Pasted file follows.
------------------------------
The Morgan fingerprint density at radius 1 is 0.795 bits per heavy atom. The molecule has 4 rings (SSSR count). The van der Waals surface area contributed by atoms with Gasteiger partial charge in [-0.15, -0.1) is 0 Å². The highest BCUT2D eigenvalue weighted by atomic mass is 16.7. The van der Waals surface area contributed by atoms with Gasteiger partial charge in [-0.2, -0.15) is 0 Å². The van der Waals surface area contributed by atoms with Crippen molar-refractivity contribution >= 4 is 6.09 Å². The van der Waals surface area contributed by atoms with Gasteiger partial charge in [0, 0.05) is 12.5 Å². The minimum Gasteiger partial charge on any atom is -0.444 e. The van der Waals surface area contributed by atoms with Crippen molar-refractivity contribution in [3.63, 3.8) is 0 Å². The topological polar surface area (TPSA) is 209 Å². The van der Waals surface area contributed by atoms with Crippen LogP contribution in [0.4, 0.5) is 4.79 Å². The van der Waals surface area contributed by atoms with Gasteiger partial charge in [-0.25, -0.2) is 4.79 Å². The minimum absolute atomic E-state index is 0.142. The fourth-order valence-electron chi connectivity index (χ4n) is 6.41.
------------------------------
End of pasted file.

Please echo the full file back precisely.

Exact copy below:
The Morgan fingerprint density at radius 1 is 0.795 bits per heavy atom. The molecule has 4 rings (SSSR count). The van der Waals surface area contributed by atoms with Gasteiger partial charge in [-0.15, -0.1) is 0 Å². The highest BCUT2D eigenvalue weighted by atomic mass is 16.7. The van der Waals surface area contributed by atoms with Gasteiger partial charge in [-0.2, -0.15) is 0 Å². The van der Waals surface area contributed by atoms with Crippen molar-refractivity contribution >= 4 is 6.09 Å². The van der Waals surface area contributed by atoms with Gasteiger partial charge in [0, 0.05) is 12.5 Å². The minimum Gasteiger partial charge on any atom is -0.444 e. The van der Waals surface area contributed by atoms with Crippen molar-refractivity contribution in [3.63, 3.8) is 0 Å². The topological polar surface area (TPSA) is 209 Å². The van der Waals surface area contributed by atoms with Crippen LogP contribution in [0.4, 0.5) is 4.79 Å². The van der Waals surface area contributed by atoms with Gasteiger partial charge in [-0.25, -0.2) is 4.79 Å². The minimum absolute atomic E-state index is 0.142. The fourth-order valence-electron chi connectivity index (χ4n) is 6.41.